The Twelve Tribes of American Politics in the 2008 Election

Understanding the twelve religious voting blocs in America may be key to unlocking the 2008 election.

BY: John Green, Dan Gilgoff and Steven Waldman

 

Continued from page 2




Percent of voting-age population:

9.6%



Who they are:

Majority Catholic, but with a large Protestant minority. Fairly orthodox in practice (Almost half report attending worship once a week or more) though less so in belief (37% of the Protestants are biblical literalists).

Examples


Ideology:
  • Summer 2004: Conservative: 28%, Moderate: 45%, Liberal: 27%.
  • Summer 2008: Conservative: 34%, Moderate: 34%, Liberal: 32%
Party:
  • Summer 2004: Republican: 24%, Independent: 22%, Democratic: 54%.
  • Summer 2008: Republican: 20%, Independent: 18%, Democratic: 62%


Candidate Preference:

  • November 2004: Bush 45%, Kerry 55%.
  • Summer 2008: McCain: 23%, Obama: 60%, undecided: 17%

Political trend:

Rapidly growing in size and shifting sharply in the Democratic direction. In 2004, Bush won 45% of Latinos. Now Obama has a better than two-to-one lead. The big change has been driven largely by Hispanic Protestants – often Pentecostal and Evangelical. As of this summer, 33% of Latino Protestants were for McCain, 48% for Obama and 18% undecided. By comparison, at this point in 2004 Bush had 50%, Kerry had 26% and 24% were undecided. And on Election Day it was 63% Bush, 37%.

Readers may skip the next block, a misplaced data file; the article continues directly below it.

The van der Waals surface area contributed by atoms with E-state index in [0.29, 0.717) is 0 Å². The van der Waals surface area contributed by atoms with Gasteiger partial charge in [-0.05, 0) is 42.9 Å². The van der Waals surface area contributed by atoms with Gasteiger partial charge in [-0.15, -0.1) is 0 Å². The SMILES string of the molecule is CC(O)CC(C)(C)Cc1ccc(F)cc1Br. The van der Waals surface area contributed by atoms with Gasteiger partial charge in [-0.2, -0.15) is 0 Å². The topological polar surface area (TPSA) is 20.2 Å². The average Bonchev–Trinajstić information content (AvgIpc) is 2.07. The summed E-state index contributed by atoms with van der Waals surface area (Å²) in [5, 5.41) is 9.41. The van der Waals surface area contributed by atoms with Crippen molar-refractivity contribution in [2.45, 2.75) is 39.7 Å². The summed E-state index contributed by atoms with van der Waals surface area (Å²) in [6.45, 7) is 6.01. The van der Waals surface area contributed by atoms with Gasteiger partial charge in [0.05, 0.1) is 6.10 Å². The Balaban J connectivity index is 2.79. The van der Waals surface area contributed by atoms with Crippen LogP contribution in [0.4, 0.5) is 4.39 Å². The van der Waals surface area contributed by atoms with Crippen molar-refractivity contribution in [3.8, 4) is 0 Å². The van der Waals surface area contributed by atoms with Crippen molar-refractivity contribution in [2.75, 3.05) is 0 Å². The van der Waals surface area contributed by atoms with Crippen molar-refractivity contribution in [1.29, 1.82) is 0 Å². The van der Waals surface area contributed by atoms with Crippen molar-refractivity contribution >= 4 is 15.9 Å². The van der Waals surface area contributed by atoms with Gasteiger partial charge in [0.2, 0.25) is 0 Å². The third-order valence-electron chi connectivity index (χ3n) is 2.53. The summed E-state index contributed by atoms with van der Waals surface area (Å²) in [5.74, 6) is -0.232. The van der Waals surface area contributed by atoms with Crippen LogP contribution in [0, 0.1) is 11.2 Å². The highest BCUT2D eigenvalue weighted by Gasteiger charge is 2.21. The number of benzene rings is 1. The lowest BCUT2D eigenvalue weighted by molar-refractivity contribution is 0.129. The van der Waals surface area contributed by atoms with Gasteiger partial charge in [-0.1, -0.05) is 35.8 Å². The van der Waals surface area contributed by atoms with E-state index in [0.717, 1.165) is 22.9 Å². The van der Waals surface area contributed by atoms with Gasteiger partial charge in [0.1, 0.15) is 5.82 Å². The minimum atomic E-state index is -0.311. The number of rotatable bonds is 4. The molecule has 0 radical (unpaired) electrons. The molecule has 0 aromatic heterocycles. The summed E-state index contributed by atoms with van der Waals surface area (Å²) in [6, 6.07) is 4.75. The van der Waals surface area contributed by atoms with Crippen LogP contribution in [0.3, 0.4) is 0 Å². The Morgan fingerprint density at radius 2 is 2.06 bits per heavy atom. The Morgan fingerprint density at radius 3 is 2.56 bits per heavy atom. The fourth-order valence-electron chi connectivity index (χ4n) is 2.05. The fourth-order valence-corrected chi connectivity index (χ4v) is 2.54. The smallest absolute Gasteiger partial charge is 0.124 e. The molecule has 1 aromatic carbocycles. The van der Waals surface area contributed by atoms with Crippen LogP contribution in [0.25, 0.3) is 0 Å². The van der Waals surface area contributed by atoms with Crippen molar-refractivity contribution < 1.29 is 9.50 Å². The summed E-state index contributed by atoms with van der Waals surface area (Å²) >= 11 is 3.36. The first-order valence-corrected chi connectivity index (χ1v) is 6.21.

What they care about:

Most analysts believe that the perceived antagonism of Republicans to immigration has turned many Latinos toward the Democrats. In the last election, they voted Republican in record numbers in part because they were conservative on social issues. In many ways, they still are: a sizable majority are pro life and favor traditional marriage. But the social issues are looming less important this year. 65% want churches out of politics, a 25 point surge since 2004. That year, nearly one in three said social issues were most important; now it’s about one in eight.. And they’re liberal on the role of government, with 40% saying they want more government services. In addition, Latinos turned aggressively against the war. 63% say it was not justified and 60% say the U.S. should mind its own business internationally, a 50% spike from 2004. Latinos are also growing greener, with 65-percent favoring more environmental regulation despite the probable economic toll.





Percent of voting-age population:

1.5%



Who they are:

Common cultural identity mixed with diverse religious beliefs. Just 8% say the Bible is literally true. Almost half live in the Northeast.



Examples

  • Al Franken
  • Joe Lieberman
  • Barbra Streisand
  • Mike Bloomberg

Ideology:
  • Summer 2004: Conservative: 19%, Moderate: 36%, Liberal: 46%.
  • Summer 2008: Conservative: 19%, Moderate: 34%, Liberal: 48%
Party:
  • Summer 2004: Republican: 21%, Independent: 11%, Democratic: 68%.
  • Summer 2008: Republicans: 17%, Independents: 19%, Democrats: 64%


Candidate Preference:

  • November 2004: Bush 27%, Kerry 73%.
  • Summer 2008: McCain: 23%, Obama: 52%, undecided: 25%

Political Trend:

A strong Democratic group, though Republicans like Bush and McCain have tried to break the Democratic lock on Jewish voters.73% voted for Kerry. This time, 53-percent, with the rest about evenly split between the McCain and undecided columns.